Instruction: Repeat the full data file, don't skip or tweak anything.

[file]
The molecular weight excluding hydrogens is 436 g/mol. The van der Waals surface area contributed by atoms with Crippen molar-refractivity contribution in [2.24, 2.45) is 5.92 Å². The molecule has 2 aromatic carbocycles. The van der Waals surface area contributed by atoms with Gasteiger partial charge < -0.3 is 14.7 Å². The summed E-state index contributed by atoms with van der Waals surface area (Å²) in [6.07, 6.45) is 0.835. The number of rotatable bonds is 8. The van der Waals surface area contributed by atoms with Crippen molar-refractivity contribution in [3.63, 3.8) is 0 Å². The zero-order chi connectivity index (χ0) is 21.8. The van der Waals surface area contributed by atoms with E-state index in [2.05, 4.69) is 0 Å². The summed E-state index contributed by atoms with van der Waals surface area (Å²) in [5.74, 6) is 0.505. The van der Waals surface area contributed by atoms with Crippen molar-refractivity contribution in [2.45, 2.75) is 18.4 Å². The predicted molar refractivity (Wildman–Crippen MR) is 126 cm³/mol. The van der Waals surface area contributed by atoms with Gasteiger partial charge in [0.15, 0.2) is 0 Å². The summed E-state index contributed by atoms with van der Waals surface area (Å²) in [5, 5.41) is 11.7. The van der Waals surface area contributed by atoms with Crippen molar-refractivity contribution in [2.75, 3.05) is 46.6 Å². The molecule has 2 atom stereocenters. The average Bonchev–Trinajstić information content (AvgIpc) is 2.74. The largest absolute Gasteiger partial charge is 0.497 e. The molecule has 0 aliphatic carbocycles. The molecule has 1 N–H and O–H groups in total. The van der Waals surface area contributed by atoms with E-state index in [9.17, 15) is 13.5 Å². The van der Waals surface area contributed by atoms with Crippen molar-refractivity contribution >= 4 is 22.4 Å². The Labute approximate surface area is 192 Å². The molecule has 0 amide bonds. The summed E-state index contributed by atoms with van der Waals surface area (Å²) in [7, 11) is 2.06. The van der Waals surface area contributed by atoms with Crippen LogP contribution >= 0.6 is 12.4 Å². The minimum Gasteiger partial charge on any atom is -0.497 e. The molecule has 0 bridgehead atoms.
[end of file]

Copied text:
The molecular weight excluding hydrogens is 436 g/mol. The van der Waals surface area contributed by atoms with Crippen molar-refractivity contribution in [2.24, 2.45) is 5.92 Å². The molecule has 2 aromatic carbocycles. The van der Waals surface area contributed by atoms with Gasteiger partial charge < -0.3 is 14.7 Å². The summed E-state index contributed by atoms with van der Waals surface area (Å²) in [6.07, 6.45) is 0.835. The number of rotatable bonds is 8. The van der Waals surface area contributed by atoms with Crippen molar-refractivity contribution in [3.63, 3.8) is 0 Å². The zero-order chi connectivity index (χ0) is 21.8. The van der Waals surface area contributed by atoms with E-state index in [2.05, 4.69) is 0 Å². The summed E-state index contributed by atoms with van der Waals surface area (Å²) in [5.74, 6) is 0.505. The van der Waals surface area contributed by atoms with Crippen molar-refractivity contribution in [2.45, 2.75) is 18.4 Å². The predicted molar refractivity (Wildman–Crippen MR) is 126 cm³/mol. The van der Waals surface area contributed by atoms with Gasteiger partial charge in [0.15, 0.2) is 0 Å². The summed E-state index contributed by atoms with van der Waals surface area (Å²) in [5, 5.41) is 11.7. The van der Waals surface area contributed by atoms with Crippen molar-refractivity contribution in [2.75, 3.05) is 46.6 Å². The molecule has 2 atom stereocenters. The average Bonchev–Trinajstić information content (AvgIpc) is 2.74. The largest absolute Gasteiger partial charge is 0.497 e. The molecule has 0 aliphatic carbocycles. The molecule has 1 N–H and O–H groups in total. The van der Waals surface area contributed by atoms with E-state index in [9.17, 15) is 13.5 Å². The van der Waals surface area contributed by atoms with Crippen molar-refractivity contribution >= 4 is 22.4 Å². The Labute approximate surface area is 192 Å². The molecule has 0 amide bonds. The summed E-state index contributed by atoms with van der Waals surface area (Å²) in [7, 11) is 2.06. The van der Waals surface area contributed by atoms with Crippen LogP contribution >= 0.6 is 12.4 Å². The minimum Gasteiger partial charge on any atom is -0.497 e. The molecule has 0 bridgehead atoms.